By Stephen Bain
The Expendables was never going to be an artistic masterpiece (except possibly in the ironic sense) and inevitably some will have a field day tearing its metaphorical limbs apart. As someone who spent his youth watching the likes of Schwarzenegger, Stallone et al, its safe to say this was one of the most anticipated films of the summer for me. Feelings of excitement were high as this real life A-Team (A for Action) appeared all under one roof.
The Expendables can certainly be compared to the recent update of The A-Team in terms of its sheer noisiness and spectacle. Unlike that film it does have a fairly comprehendible plot (not that plots matter hugely in films like this).
However, this nostalgia vehicle is something of a hit and miss affair rather than a consistently fun action adventure. Whilst the main cast of action stars (this excluding Arnie and Bruce Willis) are impressive few are given ample screen time or sufficient character development for us to really care for them. The best example of this is Dolph Longren who seems to wonder randomly from good to bad before disappearing for long sections.
Likewise, whilst the best action films of the past have had antagonists that have almost stole the show from right under the hero’s nose (Die Hard had Alan Rickman, Terminator 2 had Robert Patrick, Demolition Man had Wesley Snipes and Cliffhanger had Jonathan Lithgow), this time the bad guys are relatively bland and forgettable; the best of the bunch perhaps being wrestler Steve Austin who gets to look tough but is strictly confined to a henchman.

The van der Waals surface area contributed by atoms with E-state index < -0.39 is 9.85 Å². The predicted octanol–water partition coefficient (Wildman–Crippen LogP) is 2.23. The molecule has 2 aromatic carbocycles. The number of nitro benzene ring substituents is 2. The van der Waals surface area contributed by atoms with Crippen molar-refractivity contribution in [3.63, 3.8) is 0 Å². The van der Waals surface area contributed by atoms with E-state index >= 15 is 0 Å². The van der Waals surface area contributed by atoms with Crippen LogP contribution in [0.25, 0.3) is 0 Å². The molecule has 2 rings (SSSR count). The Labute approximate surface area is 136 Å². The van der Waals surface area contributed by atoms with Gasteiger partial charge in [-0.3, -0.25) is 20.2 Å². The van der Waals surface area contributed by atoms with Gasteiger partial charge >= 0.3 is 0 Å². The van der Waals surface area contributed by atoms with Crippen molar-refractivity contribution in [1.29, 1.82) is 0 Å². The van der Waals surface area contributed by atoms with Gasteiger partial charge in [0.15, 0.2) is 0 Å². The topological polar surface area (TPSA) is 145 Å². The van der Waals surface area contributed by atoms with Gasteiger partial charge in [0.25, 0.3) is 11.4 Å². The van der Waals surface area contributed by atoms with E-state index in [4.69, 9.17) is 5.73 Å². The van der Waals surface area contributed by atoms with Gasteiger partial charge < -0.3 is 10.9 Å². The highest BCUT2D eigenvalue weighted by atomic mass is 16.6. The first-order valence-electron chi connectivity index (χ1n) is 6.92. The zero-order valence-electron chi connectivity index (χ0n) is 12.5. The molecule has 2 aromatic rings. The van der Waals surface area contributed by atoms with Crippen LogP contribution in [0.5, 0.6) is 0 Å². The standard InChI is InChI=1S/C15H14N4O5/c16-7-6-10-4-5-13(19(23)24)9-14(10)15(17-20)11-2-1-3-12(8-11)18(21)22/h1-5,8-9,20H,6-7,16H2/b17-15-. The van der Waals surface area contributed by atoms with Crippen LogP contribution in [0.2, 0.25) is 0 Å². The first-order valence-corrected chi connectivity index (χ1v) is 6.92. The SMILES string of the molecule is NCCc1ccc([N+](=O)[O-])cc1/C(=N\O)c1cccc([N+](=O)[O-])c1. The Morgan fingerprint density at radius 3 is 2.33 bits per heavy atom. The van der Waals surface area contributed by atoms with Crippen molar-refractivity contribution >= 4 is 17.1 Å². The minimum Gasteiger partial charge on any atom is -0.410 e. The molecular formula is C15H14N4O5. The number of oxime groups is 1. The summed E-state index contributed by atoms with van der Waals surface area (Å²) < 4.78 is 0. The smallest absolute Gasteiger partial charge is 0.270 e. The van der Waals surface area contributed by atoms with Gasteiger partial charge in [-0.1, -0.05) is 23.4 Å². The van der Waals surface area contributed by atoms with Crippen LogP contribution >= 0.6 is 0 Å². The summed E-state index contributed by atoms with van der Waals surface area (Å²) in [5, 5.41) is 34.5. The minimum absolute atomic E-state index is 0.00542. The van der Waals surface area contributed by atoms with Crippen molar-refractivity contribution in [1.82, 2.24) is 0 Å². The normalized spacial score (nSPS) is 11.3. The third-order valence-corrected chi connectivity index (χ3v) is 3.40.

Technically, The Expendables falls victim to modern action editing techniques (shakey shakey shots that last no longer than five seconds). Whilst this has proved effective in some contemporary films (the Bourne franchise), here it is (once again) somewhat distracting and some otherwise excellent action sequences are undermined.
Whilst it may sound like I am overly slating a film that makes no pretentions about what it is, I might quickly add that there are moments of strong charm and amusement. “That” short but sweet scene featuring Stallone, Willis and Schwarzenegger is a joy to watch, particularly as Big Arnie makes his entrance into the church against a background of white light, this almost giving him a god like presence. This sequence is topped off with a brilliantly painful one liner which certainly got the crowd laughing in the screening I attended.